Monday, November 9, 2009

God Never Commands Killing

I know, I know. A very controversial topic. =)

My whole relationship with God was tranformed when I learned this truth. I hope that by sharing it with you it will strengthen your relationship with him, too. This can only be learned through the Spirit. I offer only pointers that can help you on your journey of discovery.

God never commands his children to murder eachother. Now, I am not saying there aren't times when it isn't reasonable or justified. What I am saying is that the Eternal Father does not command it.

I believe that all the stories of "God commanded killings" are either to be understood symbolicly and/or stories of people who are not One with God.

I'd like to start by looking at the story of Nephi and Laban. This story is actually one of the least offensive because we are dealing with a man who reportedly is wicked and tried to kill Nephi and his brothers. The reason I want to start with this story is because I believe we have strong evidence that it was not commanded by God.

The account is in 1 Nephi 3-4.

We have Lehi tell his sons to go and get the brass plates from Laban back in Jerusalem. The brothers return and draw lots. Laman goes and asks Laban for the plates. Laban calls him a thief and tells his gaurds to kill him. Laman gets away and returns to his brothers.
Next, the brothers all go to their estate and get everything worth money to attempt to purchase the plates. Laban is greedy and takes their stuff and orders his gaurds to kill them. Again, the brothers escape and hide.

Nephi decides to go back to Jerusalem alone. He records that he believes the Lord will help him obey this command (to get the plates). He compares Laban to the Egyptians.

1 Nephi 4:6 And I was led by the Spirit, not knowing beforehand the things which I should do.
7 Nevertheless I went forth, and as I came near unto the house of Laban I beheld a man, and he had fallen to the earth before me, for he was
drunken with wine.
8 And when I came to him I found that it was Laban.
9 And I beheld his
sword, and I drew it forth from the sheath thereof; and the hilt thereof was of pure gold, and the workmanship thereof was exceedingly fine, and I saw that the blade thereof was of the most precious steel.
10 And it came to pass that I was
constrained by the Spirit that I should kill Laban; but I said in my heart: Never at any time have I shed the blood of man. And I shrunk and would that I might not slay him.
11 And the Spirit said unto me again: Behold the
Lord hath delivered him into thy hands. Yea, and I also knew that he had sought to take away mine own life; yea, and he would not hearken unto the commandments of the Lord; and he also had taken away our property.
12 And it came to pass that the Spirit said unto me again: Slay him, for the Lord hath delivered him into thy hands;
13 Behold the Lord
slayeth the wicked to bring forth his righteous purposes. It is better that one man should perish than that a nation should dwindle and perish in unbelief.
14 And now, when I, Nephi, had heard these words, I remembered the words of the Lord which he spake unto me in the wilderness, saying that:
Inasmuch as thy seed shall keep my commandments, they shall prosper in the land of promise.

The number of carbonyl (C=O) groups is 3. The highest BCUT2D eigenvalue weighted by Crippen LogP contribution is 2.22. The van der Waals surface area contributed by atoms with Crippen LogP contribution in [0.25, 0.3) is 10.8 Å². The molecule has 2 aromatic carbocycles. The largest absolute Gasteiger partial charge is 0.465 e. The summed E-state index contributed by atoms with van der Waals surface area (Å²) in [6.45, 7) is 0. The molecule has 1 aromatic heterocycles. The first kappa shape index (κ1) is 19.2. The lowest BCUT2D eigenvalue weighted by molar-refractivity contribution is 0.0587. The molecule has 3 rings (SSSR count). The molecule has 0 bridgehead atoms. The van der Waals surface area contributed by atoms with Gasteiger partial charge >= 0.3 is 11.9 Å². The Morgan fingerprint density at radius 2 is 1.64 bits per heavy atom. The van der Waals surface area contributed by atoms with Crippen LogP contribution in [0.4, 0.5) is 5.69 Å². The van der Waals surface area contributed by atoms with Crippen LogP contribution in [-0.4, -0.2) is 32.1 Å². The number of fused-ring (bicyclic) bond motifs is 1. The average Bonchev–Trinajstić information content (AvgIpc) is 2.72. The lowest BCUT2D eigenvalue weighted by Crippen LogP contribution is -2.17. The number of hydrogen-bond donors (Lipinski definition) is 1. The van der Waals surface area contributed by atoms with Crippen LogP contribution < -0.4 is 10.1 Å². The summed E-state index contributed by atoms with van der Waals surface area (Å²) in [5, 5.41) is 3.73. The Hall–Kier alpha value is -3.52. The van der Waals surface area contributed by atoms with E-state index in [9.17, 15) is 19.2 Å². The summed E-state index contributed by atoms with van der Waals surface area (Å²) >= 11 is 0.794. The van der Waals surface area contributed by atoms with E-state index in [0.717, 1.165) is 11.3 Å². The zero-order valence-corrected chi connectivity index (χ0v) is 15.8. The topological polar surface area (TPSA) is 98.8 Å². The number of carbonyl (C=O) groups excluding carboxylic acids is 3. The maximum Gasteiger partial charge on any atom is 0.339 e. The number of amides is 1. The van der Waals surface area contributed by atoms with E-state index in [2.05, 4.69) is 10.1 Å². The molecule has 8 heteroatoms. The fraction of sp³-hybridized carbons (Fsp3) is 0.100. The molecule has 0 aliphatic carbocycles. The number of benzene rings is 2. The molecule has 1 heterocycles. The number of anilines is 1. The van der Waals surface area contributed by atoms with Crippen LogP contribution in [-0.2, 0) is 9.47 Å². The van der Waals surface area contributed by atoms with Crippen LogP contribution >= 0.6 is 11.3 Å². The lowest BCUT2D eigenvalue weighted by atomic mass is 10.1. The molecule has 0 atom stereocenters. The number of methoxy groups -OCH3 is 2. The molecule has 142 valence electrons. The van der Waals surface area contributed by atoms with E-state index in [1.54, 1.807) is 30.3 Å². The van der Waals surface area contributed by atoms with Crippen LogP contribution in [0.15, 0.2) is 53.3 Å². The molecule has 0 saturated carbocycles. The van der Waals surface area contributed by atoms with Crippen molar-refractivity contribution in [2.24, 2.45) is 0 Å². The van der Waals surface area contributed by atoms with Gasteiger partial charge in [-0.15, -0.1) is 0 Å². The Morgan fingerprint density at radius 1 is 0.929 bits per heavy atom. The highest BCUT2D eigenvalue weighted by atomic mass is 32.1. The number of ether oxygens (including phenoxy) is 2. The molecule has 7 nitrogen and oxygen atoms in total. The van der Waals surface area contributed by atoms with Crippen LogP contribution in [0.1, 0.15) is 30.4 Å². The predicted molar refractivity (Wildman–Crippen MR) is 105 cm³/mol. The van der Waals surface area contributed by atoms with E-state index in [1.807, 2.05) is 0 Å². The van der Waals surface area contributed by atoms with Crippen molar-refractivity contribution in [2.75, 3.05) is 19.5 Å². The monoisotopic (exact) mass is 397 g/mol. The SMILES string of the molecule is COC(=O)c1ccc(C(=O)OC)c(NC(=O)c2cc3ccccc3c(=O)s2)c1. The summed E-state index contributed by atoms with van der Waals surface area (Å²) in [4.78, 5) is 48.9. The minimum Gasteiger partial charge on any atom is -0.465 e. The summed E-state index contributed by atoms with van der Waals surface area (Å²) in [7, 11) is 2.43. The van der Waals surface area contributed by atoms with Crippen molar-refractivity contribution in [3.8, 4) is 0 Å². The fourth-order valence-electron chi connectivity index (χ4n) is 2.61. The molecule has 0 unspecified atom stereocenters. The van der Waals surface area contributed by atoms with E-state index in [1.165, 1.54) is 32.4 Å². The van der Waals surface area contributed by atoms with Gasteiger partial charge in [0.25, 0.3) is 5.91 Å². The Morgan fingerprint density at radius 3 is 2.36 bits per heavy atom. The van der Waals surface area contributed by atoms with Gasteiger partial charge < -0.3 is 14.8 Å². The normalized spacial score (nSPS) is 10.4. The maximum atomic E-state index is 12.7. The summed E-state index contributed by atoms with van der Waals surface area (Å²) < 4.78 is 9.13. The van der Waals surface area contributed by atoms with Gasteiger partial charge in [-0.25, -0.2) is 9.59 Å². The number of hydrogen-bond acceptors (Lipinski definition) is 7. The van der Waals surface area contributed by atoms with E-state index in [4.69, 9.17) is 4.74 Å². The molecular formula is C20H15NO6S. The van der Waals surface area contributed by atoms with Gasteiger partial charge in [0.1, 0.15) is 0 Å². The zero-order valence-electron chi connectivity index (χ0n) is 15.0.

15 Yea, and I also thought that they could not keep the commandments of the Lord according to the
law of Moses, save they should have the law.
16 And I also knew that the
law was engraven upon the plates of brass.
17 And again, I knew that the Lord had delivered Laban into my hands for this cause—that I might obtain the records according to his commandments.
18 Therefore I did obey the voice of the Spirit, and took Laban by the hair of the head, and I smote off his head with his own
19 And after I had smitten off his head with his own sword, I took the garments of Laban and put them upon mine own body; yea, even every whit; and I did gird on his armor about my loins.

There are a few oddities in this account. First, Nephi picks up and admires Laban's sword. Laban is passed out and now unarmed. Laban is not a threat.
The "still small voice" tells Nephi he should kill Laban. Nephi hesitates and then goes through the justification process in his mind. One of the reasons he uses is that his people need the law/commandments or they will dwindle in unbelief. Nephi is breaking 3 commandments to secure the plates. So how important are the commandments? It appears that following anything the Spirit says trumps them. That makes this an unreasonable justification.

The other problem with this idea is that God could easily have Nephi write the law himself. We believe in revelation and inspiration, so this can easily be remedied.

He also can't know that his people will dwindle in unbelief or not. And, as history would have it, his people DO dwindle in unbelief even with the brass plates!

Nephi chops off Laban's head using the sword then he removes Laban's clothing and puts it on. The clothing would be drenched in blood. Ew!

There is absolutely no reason to believe that Nephi couldn't have stripped Laban and gotten the plates without killing him. Many will argue that Laban would have sent his men after Nephi and his people. Since we know that Nephi and his brothers were successful in getting away 2 other times this is not a valid arguement. It is also not valid if we believe that God can do anything.

I was reading another blog yesterday and it was pointed out that Nephi uses nearly the same wording and same reasoning for killing Laban as was used to put Jesus to death! Yikes! That seems a bit odd. Is Laban to be understood as a Christ symbol? Compare to verse 13 above.